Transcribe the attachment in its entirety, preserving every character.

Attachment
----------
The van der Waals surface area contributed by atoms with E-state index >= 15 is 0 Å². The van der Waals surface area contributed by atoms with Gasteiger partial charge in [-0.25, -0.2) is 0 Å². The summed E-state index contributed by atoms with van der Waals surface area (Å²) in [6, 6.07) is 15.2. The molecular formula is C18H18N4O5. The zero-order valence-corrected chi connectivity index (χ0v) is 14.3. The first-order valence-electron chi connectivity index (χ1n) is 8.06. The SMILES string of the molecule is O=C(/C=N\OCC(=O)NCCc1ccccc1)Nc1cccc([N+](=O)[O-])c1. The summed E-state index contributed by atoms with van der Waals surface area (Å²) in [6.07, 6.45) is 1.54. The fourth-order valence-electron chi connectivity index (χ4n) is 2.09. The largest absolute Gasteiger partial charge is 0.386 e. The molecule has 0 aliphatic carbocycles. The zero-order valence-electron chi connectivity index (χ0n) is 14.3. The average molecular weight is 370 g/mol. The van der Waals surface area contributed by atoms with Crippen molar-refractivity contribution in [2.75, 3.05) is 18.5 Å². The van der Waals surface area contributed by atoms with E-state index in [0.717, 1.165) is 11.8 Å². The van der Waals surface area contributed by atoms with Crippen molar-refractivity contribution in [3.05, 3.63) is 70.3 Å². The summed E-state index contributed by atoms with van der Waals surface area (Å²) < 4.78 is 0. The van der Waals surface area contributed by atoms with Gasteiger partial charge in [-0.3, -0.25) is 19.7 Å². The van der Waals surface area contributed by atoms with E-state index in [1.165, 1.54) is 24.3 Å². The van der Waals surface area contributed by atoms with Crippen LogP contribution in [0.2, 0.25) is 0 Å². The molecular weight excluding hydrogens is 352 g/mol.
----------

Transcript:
The van der Waals surface area contributed by atoms with E-state index >= 15 is 0 Å². The van der Waals surface area contributed by atoms with Gasteiger partial charge in [-0.25, -0.2) is 0 Å². The summed E-state index contributed by atoms with van der Waals surface area (Å²) in [6, 6.07) is 15.2. The molecular formula is C18H18N4O5. The zero-order valence-corrected chi connectivity index (χ0v) is 14.3. The first-order valence-electron chi connectivity index (χ1n) is 8.06. The SMILES string of the molecule is O=C(/C=N\OCC(=O)NCCc1ccccc1)Nc1cccc([N+](=O)[O-])c1. The summed E-state index contributed by atoms with van der Waals surface area (Å²) in [6.07, 6.45) is 1.54. The fourth-order valence-electron chi connectivity index (χ4n) is 2.09. The largest absolute Gasteiger partial charge is 0.386 e. The molecule has 0 aliphatic carbocycles. The zero-order valence-electron chi connectivity index (χ0n) is 14.3. The average molecular weight is 370 g/mol. The van der Waals surface area contributed by atoms with Crippen molar-refractivity contribution in [2.75, 3.05) is 18.5 Å². The van der Waals surface area contributed by atoms with E-state index in [0.717, 1.165) is 11.8 Å². The van der Waals surface area contributed by atoms with Crippen molar-refractivity contribution in [3.05, 3.63) is 70.3 Å². The summed E-state index contributed by atoms with van der Waals surface area (Å²) < 4.78 is 0. The van der Waals surface area contributed by atoms with Gasteiger partial charge in [-0.3, -0.25) is 19.7 Å². The van der Waals surface area contributed by atoms with E-state index in [1.165, 1.54) is 24.3 Å². The van der Waals surface area contributed by atoms with Crippen LogP contribution in [0.2, 0.25) is 0 Å². The molecular weight excluding hydrogens is 352 g/mol.